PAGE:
Posts Tagged ‘Sermon Series’

Positions Please!

Thursday, March 12th, 2009

Positions Please![i]

Pastor Brian Henderson-Trinity Lutheran Church, San Diego
Click here for audio of this message

In our gospel reading this evening, we join 6 young men with a vision…a vision of restoration to a community of friends that has been broken by illness.  For reasons unknown, one of their members has been stricken by a paralyzing disease.  They have sought help in many circles, but physicians, rabbis, and priests were unable to restore the health of their fallen comrade.  But they have not given up…they still have a vision of restored health and community. They have faith that God will restore all that has been lost.  But how God will do this they didn’t have a clue that is until they heard that Jesus of Nazareth had come into their small town of Capernaum.  Jesus was known to be a teacher of God’s Word who also had the ability to heal people of all kinds of diseases.  So off they went carrying their friend on a stretcher.

When they arrived at the home where Jesus was staying, it quickly became obvious by the crowds  gathered there that they had arrived at the right home.  There was one problem though, how would they get in?  The door was blocked by the large crowd, and so were the windows.  And yet their vision of restoration would not let them give up.  Well there was only one choice; if they couldn’t pass through the door or the window with their friend then they would have to make a new one, through the roof!  So up they went and down went their friend as they lowered him directly in front of Jesus!

What were these men hoping for as they followed their vision of health and restoration?  Healing for their comrade’s illness certainly, but they received much more than that…they heard the sweet Word of forgiveness and restoration directly from the mouth of God!  “Son, your sins are forgiven!”  Now there are always those in the crowd that will try to destroy the vision that God has given, and this encounter was no different.  For you see, there were some experts of the law inside this home, and their response was, “He is blaspheming! Who can forgive sins but God alone?”  But our 6 comrades did not lose hope, and their eyes focused directly on their source of hope and what He would say or do next.  I imagine that Jesus moved closer to the man on the stretcher and said clearly so that all could hear, “Which is easier, to say to the paralytic, ‘Your sins are forgiven,’ or to say, ‘Rise, take up your bed and walk’? But that you may know that the Son of Man has authority on earth to forgive sins-I say to you, rise, pick up your bed, and go home.”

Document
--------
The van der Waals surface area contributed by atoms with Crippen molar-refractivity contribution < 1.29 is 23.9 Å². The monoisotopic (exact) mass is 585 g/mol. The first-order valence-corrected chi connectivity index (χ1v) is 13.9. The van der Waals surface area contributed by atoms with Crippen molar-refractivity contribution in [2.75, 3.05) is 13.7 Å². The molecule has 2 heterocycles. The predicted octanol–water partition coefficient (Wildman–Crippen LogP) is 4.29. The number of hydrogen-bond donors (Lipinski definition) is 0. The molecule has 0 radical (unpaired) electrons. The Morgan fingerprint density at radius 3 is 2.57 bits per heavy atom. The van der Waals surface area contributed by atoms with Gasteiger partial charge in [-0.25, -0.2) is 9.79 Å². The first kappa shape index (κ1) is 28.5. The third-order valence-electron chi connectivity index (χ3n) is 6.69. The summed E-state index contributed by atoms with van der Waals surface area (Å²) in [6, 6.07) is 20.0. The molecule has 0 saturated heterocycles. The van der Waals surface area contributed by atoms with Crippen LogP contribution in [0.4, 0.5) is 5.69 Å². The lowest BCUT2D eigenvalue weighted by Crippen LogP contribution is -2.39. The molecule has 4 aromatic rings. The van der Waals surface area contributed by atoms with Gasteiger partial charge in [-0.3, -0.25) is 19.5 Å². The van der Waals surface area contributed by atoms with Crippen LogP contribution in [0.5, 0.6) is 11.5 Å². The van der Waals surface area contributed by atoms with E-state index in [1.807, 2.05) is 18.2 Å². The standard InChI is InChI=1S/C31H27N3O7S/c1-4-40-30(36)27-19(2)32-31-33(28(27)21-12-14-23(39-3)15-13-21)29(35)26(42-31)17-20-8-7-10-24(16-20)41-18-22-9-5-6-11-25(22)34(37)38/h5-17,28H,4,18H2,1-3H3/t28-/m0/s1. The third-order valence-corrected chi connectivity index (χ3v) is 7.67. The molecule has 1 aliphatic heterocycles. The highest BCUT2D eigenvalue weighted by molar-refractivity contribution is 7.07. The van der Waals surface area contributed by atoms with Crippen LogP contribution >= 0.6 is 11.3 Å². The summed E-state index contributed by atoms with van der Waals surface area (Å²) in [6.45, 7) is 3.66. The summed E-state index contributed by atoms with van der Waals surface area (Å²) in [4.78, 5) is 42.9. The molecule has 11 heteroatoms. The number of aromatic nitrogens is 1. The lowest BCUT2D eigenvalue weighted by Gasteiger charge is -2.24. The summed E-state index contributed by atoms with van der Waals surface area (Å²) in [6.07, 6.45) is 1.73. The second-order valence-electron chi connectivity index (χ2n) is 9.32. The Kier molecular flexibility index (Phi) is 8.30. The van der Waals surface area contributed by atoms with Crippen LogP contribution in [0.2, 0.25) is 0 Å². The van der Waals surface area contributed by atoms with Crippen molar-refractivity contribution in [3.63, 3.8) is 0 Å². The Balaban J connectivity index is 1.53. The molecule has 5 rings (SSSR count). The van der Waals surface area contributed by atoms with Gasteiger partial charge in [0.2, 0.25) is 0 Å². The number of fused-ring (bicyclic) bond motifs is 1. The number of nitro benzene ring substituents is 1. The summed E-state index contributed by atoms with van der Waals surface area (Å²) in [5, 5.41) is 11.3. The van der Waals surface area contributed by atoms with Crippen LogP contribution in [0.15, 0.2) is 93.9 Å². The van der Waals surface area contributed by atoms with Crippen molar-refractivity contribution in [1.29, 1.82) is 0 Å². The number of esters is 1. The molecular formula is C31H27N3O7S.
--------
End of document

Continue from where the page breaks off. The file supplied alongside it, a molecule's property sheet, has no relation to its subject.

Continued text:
And that was it, their comrade was healed.  The very same God who had put this vision of health and restoration into their hearts had now spoken and the vision was a reality!

I. When God’s vision begins to come alive in our hearts we may tend to become impatient and say, “If I’m on the verge of experiencing something divine, then why am I stuck here doing something not even remotely related to what I feel God has put in my heart to do?   The 6 comrades in our gospel reading must have felt this way as they daily saw their once active and supportive friend lying helplessly on his bed.  Certainly Nehemiah must have asked this question every time he thought of Jerusalem and its dilapidated condition, “Lord, what am I doing in Persia?  My vision is to be a builder not a bartender!”